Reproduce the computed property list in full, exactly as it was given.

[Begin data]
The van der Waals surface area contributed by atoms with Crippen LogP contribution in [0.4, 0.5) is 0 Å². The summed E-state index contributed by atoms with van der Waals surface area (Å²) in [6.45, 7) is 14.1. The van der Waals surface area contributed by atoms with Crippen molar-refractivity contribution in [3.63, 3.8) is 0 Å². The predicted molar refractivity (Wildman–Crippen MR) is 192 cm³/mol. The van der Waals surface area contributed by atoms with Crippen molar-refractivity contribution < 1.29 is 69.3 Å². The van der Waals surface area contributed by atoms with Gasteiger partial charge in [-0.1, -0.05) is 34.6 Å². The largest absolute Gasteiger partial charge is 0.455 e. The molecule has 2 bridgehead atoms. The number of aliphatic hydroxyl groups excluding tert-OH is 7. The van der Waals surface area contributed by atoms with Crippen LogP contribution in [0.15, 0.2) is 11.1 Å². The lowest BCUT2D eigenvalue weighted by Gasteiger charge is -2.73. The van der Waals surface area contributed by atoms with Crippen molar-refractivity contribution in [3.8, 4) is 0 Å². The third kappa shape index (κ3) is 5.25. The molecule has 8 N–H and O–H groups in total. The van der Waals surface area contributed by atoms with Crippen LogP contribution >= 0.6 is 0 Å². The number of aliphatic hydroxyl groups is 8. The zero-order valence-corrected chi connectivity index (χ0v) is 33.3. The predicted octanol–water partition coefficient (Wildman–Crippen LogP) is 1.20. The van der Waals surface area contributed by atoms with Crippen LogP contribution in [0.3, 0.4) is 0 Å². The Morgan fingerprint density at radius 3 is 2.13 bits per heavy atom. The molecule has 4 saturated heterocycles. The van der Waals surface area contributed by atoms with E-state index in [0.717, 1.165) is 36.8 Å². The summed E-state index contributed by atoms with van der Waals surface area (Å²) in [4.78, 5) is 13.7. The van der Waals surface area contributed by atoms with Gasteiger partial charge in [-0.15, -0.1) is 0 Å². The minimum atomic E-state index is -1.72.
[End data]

The van der Waals surface area contributed by atoms with Crippen LogP contribution in [0.4, 0.5) is 0 Å². The summed E-state index contributed by atoms with van der Waals surface area (Å²) in [6.45, 7) is 14.1. The van der Waals surface area contributed by atoms with Crippen molar-refractivity contribution in [3.63, 3.8) is 0 Å². The predicted molar refractivity (Wildman–Crippen MR) is 192 cm³/mol. The van der Waals surface area contributed by atoms with Crippen molar-refractivity contribution < 1.29 is 69.3 Å². The van der Waals surface area contributed by atoms with Gasteiger partial charge in [-0.1, -0.05) is 34.6 Å². The largest absolute Gasteiger partial charge is 0.455 e. The molecule has 2 bridgehead atoms. The number of aliphatic hydroxyl groups excluding tert-OH is 7. The van der Waals surface area contributed by atoms with Crippen LogP contribution in [0.15, 0.2) is 11.1 Å². The lowest BCUT2D eigenvalue weighted by Gasteiger charge is -2.73. The van der Waals surface area contributed by atoms with Crippen molar-refractivity contribution in [3.8, 4) is 0 Å². The third kappa shape index (κ3) is 5.25. The molecule has 8 N–H and O–H groups in total. The van der Waals surface area contributed by atoms with Crippen LogP contribution >= 0.6 is 0 Å². The number of aliphatic hydroxyl groups is 8. The zero-order valence-corrected chi connectivity index (χ0v) is 33.3. The predicted octanol–water partition coefficient (Wildman–Crippen LogP) is 1.20. The van der Waals surface area contributed by atoms with Crippen LogP contribution in [0.3, 0.4) is 0 Å². The Morgan fingerprint density at radius 3 is 2.13 bits per heavy atom. The molecule has 4 saturated heterocycles. The van der Waals surface area contributed by atoms with E-state index in [0.717, 1.165) is 36.8 Å². The summed E-state index contributed by atoms with van der Waals surface area (Å²) in [4.78, 5) is 13.7. The van der Waals surface area contributed by atoms with Gasteiger partial charge in [-0.15, -0.1) is 0 Å². The minimum atomic E-state index is -1.72.